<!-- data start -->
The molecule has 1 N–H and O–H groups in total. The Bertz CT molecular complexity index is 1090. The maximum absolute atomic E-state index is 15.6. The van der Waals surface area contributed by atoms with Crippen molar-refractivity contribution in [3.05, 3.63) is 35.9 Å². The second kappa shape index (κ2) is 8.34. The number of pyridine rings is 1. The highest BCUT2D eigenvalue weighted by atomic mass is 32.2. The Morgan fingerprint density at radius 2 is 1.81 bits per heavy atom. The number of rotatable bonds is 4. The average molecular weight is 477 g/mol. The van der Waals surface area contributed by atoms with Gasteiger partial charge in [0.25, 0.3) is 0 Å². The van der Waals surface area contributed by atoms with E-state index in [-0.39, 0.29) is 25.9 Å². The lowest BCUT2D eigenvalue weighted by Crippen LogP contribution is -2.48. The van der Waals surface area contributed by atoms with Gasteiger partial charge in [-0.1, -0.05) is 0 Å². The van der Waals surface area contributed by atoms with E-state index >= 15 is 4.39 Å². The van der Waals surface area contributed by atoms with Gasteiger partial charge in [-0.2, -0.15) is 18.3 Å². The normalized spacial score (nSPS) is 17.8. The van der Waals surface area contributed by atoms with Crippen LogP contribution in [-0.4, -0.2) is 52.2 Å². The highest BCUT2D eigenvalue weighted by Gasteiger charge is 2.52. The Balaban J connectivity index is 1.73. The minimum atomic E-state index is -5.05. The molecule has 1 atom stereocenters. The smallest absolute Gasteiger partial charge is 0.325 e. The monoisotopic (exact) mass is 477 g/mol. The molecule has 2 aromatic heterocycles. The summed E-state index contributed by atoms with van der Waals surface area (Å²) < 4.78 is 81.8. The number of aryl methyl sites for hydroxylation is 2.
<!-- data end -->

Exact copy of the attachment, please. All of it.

The molecule has 1 N–H and O–H groups in total. The Bertz CT molecular complexity index is 1090. The maximum absolute atomic E-state index is 15.6. The van der Waals surface area contributed by atoms with Crippen molar-refractivity contribution in [3.05, 3.63) is 35.9 Å². The second kappa shape index (κ2) is 8.34. The number of pyridine rings is 1. The highest BCUT2D eigenvalue weighted by atomic mass is 32.2. The Morgan fingerprint density at radius 2 is 1.81 bits per heavy atom. The number of rotatable bonds is 4. The average molecular weight is 477 g/mol. The van der Waals surface area contributed by atoms with Gasteiger partial charge in [0.25, 0.3) is 0 Å². The van der Waals surface area contributed by atoms with E-state index in [-0.39, 0.29) is 25.9 Å². The lowest BCUT2D eigenvalue weighted by Crippen LogP contribution is -2.48. The van der Waals surface area contributed by atoms with Gasteiger partial charge in [-0.1, -0.05) is 0 Å². The van der Waals surface area contributed by atoms with E-state index >= 15 is 4.39 Å². The van der Waals surface area contributed by atoms with Gasteiger partial charge in [-0.2, -0.15) is 18.3 Å². The normalized spacial score (nSPS) is 17.8. The van der Waals surface area contributed by atoms with Crippen LogP contribution in [-0.4, -0.2) is 52.2 Å². The highest BCUT2D eigenvalue weighted by Gasteiger charge is 2.52. The Balaban J connectivity index is 1.73. The minimum atomic E-state index is -5.05. The molecule has 1 atom stereocenters. The smallest absolute Gasteiger partial charge is 0.325 e. The monoisotopic (exact) mass is 477 g/mol. The molecule has 2 aromatic heterocycles. The summed E-state index contributed by atoms with van der Waals surface area (Å²) < 4.78 is 81.8. The number of aryl methyl sites for hydroxylation is 2.